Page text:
Border Patrol acts like 'football team'
By Duane Barbati
Alamogordo Daily News
ALAMOGORDO, N.M. — The Republican Women of Otero County on Wednesday had guest speaker Senior Patrol Agent Rick Holmes talk about the U.S. Customs and Border Protection's mission and successes in apprehending illegal aliens during 2007.
Holmes spoke to the group during their monthly meeting and luncheon at the Desert Lakes Golf Course's 19th Hole Grill & Bar banquet facility.
Holmes said during 2007, the most recent statistics available, the Border Patrol had 876,700 arrests and 144,000 of those involved people with a criminal history.
"We had close to 19,000 with major crime offenses," he said to the group. "We had 304 homicide or murder, 134 kidnapping, 465 sexual assault, 5,492 aggravated assault, 841 robberies and almost 12,000 for dangerous drugs."
Holmes said Border Patrol prosecutes immigration and criminal violations.
"The agency's mission statement has changed since 9-11," he said. "Our mission has changed to stress more on the threat of terrorism. For the most part, our mission hasn't changed much."
The Border Patrol falls under the Department of Homeland Security. Border Patrol has implemented a strategy of technology, infrastructure and personnel.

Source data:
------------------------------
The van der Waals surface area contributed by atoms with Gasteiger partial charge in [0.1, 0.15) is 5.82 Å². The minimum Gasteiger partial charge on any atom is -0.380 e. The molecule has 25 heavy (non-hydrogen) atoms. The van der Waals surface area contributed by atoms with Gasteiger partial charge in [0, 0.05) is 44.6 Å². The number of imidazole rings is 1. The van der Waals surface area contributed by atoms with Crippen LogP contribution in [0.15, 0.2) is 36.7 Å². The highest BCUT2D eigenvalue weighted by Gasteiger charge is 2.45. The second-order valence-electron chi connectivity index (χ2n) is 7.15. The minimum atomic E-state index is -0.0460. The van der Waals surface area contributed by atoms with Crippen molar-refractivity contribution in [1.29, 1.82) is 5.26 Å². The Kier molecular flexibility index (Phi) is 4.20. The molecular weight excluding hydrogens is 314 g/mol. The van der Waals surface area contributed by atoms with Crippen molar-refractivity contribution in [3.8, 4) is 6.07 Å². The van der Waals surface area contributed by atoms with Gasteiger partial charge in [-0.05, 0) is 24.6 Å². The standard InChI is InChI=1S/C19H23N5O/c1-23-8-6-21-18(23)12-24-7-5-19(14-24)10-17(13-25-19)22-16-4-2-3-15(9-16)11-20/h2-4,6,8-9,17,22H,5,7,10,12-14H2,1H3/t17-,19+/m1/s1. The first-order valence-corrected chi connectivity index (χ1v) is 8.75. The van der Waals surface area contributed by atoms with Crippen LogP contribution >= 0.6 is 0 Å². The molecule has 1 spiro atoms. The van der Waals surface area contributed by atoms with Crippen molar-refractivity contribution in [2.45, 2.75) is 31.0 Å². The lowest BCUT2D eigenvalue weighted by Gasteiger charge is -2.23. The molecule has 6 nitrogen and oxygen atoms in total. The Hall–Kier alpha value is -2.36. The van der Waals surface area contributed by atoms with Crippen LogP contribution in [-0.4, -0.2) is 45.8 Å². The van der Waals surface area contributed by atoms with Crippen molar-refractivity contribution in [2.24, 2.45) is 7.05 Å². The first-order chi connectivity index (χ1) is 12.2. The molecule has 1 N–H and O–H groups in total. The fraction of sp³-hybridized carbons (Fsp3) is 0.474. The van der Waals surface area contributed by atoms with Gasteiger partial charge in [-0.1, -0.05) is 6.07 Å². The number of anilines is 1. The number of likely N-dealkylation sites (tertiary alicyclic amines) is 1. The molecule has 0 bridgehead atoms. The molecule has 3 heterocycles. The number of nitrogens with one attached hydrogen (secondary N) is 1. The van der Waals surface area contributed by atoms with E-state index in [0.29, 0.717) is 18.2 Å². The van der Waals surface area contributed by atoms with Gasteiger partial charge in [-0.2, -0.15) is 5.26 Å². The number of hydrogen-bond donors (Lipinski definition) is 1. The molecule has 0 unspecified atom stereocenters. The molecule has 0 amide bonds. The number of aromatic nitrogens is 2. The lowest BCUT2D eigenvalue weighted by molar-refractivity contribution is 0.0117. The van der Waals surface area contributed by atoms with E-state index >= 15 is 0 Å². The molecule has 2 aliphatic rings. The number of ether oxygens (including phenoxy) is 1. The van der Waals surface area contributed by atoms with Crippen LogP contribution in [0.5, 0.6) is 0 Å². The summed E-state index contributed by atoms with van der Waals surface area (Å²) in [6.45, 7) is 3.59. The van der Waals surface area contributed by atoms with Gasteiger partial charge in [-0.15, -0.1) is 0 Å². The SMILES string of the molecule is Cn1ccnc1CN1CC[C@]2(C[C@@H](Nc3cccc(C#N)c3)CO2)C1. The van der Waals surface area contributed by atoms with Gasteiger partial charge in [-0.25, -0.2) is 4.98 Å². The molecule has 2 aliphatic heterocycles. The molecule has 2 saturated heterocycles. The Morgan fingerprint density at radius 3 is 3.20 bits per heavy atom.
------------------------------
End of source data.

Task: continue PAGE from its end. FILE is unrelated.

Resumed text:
Holmes said the U.S. Border Patrol is the largest uniformed agency in the United States.
"We're like a football team," he said. "We're the defense. The line stations are right on the border. Those are our linemen. The checkpoints are the linebackers. The interior stations, such as Albuquerque, Amarillo, Lubbock and Tucson, further into our interior, those are our free safeties."
Holmes said it's a safeguard to "helping us apprehend the criminal element and illegal aliens" entering the United States.
"We're trying to cover all our bases," he said. "The checkpoints try to patrol any route that might circumvent the checkpoint."
Republican Women of Otero County chairman Marcia Stirman said she had Holmes speak to keep people informed about the issues of the border.
"Mostly people like to hear about the statistics," Stirman said. "With statistics, people have a feel for it. Somebody can relate to a certain number matched to a crime."